Today we are talking to Andy Fang, the CTO of DoorDash and we discuss how they took a small startup at Stanford and grew it to a company valued at 1.4 billion dollars. Having an open mind to be aware of what you don’t know. And how to celebrate the victories while pushing for more.
All of this, right here, right now, on the Modern CTO Podcast
Andy Fang is the co-founder and Chief Technical Officer of DoorDash, a technology company that connects customers with their favorite local and national businesses in more than 850 cities across the United States and Canada.
Andy leads the engineering team, and is responsible for the overall product vision, technology roadmap and architectural direction of the DoorDash platform. Andy holds a BS in Computer Science from Stanford University, where he met fellow cofounders Tony Xu and Stanley Tang whereupon the concept for DoorDash was born.
- Tell me a little bit about door dash – 5 years old, started as students at Stanford
- Goal was to empower local businesses – building a local logistics network
- This is the first year it has expanded beyond restaurant delivery. E.g. Walmart Grocery
- Landing large companies as a client takes a long time and lots of meetings
- Some CTO’s view functions to get involved with big deals
- Andy Views his CTO role as evaluating how deals such as Walmart effect their technology stack, how productive the team can be, how the team can leverage the type of deals to build on top of the platform
- Paying attention to what’s going on in the landscape with the big players in retail space
- Using Door Dash Drive to power the delivery of products
- Have gone from small startup to over 1B valuation – Unicorn Leader
- When did you notice it start to take off and how did you resource yourself?
- No singular Ah Ha moment – Started as Palo Alto Delivery
- When you’re in the early stages a lot of the growth comes from the founders willing it in to existence.
- If you have a great idea people will latch on to it is a myth
- You have to be able to put yourself in to an uncomfortable and chaotic environment
- I’ve got this, and I’m going to figure it out is the mentality to have
- The people who stay through the tough times come out learning more and growing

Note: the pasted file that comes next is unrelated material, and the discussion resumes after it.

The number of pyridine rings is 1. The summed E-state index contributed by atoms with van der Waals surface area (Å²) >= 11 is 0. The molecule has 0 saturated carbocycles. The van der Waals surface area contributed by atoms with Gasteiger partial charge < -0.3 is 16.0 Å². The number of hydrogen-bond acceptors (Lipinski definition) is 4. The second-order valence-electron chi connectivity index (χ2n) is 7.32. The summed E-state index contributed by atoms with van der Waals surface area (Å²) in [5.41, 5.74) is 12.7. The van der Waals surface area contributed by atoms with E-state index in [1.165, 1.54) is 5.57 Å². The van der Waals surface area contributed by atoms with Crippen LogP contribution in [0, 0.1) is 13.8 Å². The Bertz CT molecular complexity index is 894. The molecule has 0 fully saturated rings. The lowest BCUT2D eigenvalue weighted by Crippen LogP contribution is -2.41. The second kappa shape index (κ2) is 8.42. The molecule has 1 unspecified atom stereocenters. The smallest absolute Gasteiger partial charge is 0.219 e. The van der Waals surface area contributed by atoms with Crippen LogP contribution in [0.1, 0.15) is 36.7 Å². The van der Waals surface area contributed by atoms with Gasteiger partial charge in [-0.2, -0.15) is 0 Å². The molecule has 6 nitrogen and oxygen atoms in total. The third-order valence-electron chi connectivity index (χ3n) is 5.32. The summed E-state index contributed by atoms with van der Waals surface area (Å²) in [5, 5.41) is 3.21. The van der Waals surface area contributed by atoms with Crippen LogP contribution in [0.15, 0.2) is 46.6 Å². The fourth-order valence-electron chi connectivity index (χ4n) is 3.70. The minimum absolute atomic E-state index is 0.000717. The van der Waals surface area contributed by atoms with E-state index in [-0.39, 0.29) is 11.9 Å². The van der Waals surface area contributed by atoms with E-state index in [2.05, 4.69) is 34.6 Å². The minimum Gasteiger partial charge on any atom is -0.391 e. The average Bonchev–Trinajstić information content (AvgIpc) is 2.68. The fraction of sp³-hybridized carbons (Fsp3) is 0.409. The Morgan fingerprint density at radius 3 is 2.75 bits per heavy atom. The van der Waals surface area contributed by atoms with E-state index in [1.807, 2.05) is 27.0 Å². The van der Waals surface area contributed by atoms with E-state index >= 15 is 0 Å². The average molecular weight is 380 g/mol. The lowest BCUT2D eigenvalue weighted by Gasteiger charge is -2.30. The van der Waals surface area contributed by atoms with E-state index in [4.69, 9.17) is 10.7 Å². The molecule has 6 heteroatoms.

- Having an open mind and self awareness of what you don’t know
- As a Founder, you get trust and because people know you are trying to do your best for the company
- Were there any false starts? Encourage people to play with apps and hit live traffic on your own
- Excited about Learning about different technologies and how people use technology
- Encourage employees to interact with users at Door Dash – Talk to people
- Dog Fooding a product – Have the employees or engineers use the product before it get launched
- Lessons learned from Scaling Engineering
- People really accelerate their career at a chaotic startup or they don’t at all. People join startups because they want to learn a lot
- People Mistake Startup with Career Growth
- Opportunities to grow in to management will not come quickly if the team is not growing quickly
- Systems of repeatable scalable processes
- Figuring how to bring in directors / other directors / want to bet on the people who are growing internally, but there is a big cost to people learning on the fly
- When did you first fall in love with technology – Andy grew up in Silicon Valley
- Fascinating about how accessible technology is today
- DoorDash is in a big and competitive space which has led to a mentality of you’ve got the win but there’s so much more that you’ve got to do
- You do have to cherish the winning moments as well – have your employees back and that you care about them and appreciate the work they are putting in
- Located offices to the center of San Francisco
- Advice to previous self – there’s no right way to get to where you want to go – you have to forge your own path
- On Twitter @AndyFang
- Balancing out a 3 sided market place – Consumer, driver, restaurant